I've just started putting what i charge in my intial email to employers. It's harder over phone but say something like 'what where you thinking money wise?' early as poss.

don't feel bad they think you asked for too much. I'm sure you'd have been realistic and
i think a lot of parents have less experience of market than nannies.

ZakuroFujiwara Sat 13-Jun-09 23:43:23

Yes - you're right - 'personality' was the wrong word to use....can't quite articulate what I mean but there are some characteristics that would carry a "premium" to me...that might mean nothing to someone else...but all go to make up what I would be prepared to offer a particular nanny.

PixiNanny Sat 13-Jun-09 23:53:44

Yes I understand from an employers POV, but its still annoying when you're trying to decide where in the UK you want to settle down and a major influence of that is the jobs you may be able to get and the money you could make grin

Millarkie Sun 14-Jun-09 08:34:31

I don't like offering a bracket £x-£y salary because, just as ZakuroFuijiwara says, if you then decided that the candidate doesn't have the experience necessary for the top amount you run the risk of upsetting them.
As an aside to this I was talking to a real life () nanny employer yesterday who was cross because she has just taken on a new nanny at (IMO) a very high rate of pay for this area/hours but not the maximum which she quoted to the agency..and the agency have told the nanny that she wasn't offered the top amount, leading to upset all round.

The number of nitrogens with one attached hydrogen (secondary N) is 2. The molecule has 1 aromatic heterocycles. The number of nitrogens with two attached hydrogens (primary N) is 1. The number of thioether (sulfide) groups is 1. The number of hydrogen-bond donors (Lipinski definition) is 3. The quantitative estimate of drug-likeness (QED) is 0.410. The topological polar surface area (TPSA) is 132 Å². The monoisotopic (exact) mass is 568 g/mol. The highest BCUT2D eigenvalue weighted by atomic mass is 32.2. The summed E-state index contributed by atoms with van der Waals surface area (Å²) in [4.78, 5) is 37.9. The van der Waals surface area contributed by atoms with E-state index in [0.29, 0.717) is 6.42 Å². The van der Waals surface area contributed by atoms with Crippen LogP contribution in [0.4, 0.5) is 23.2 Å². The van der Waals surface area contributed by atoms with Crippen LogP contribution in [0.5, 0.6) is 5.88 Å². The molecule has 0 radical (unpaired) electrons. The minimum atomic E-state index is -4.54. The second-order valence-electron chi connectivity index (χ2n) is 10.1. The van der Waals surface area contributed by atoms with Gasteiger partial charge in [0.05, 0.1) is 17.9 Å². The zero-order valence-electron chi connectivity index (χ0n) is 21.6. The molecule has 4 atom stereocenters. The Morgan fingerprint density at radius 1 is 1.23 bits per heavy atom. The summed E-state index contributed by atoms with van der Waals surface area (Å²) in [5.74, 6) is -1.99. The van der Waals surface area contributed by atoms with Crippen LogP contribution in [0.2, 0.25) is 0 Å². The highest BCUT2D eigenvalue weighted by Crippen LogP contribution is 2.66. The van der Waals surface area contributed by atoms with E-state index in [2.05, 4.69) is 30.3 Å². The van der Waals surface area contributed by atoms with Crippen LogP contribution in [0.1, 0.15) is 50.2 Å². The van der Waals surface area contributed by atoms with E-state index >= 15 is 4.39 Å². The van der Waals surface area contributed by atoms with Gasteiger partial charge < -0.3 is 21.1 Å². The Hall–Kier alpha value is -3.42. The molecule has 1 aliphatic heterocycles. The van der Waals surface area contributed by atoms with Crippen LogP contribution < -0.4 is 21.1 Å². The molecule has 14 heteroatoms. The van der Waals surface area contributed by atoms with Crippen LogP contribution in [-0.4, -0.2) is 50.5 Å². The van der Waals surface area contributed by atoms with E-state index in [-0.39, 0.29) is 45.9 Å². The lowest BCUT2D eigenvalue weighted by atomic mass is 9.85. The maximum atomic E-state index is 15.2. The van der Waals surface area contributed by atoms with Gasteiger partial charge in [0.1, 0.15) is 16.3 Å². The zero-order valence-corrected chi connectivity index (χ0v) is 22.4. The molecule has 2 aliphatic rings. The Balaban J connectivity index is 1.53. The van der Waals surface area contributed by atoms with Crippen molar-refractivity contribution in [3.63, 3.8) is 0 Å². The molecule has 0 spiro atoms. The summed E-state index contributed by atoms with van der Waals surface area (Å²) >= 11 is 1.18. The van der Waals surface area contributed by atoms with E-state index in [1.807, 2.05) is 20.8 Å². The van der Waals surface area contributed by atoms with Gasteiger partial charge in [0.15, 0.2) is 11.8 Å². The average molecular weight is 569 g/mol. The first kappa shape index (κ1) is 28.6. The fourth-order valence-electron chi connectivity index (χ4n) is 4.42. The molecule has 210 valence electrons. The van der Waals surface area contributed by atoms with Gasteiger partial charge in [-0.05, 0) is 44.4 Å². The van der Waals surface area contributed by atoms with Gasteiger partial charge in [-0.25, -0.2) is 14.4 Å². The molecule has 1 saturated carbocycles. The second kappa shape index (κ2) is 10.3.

foxinsocks Sun 14-Jun-09 08:37:58

I didn't put the rate in my job advert either

I have an idea in my mind but as pointed out below, it depends on experience and fit. I could put a range in but would rather not tbh and I see a lot of people don't.

Can understand your frustration though!

Millarkie Sun 14-Jun-09 08:43:04

Pixi - could you ring a few nanny agencies in the places you are considering and ask them what salaries people are accepting (although do bear in mind that agencies seem to quote the top end of the market).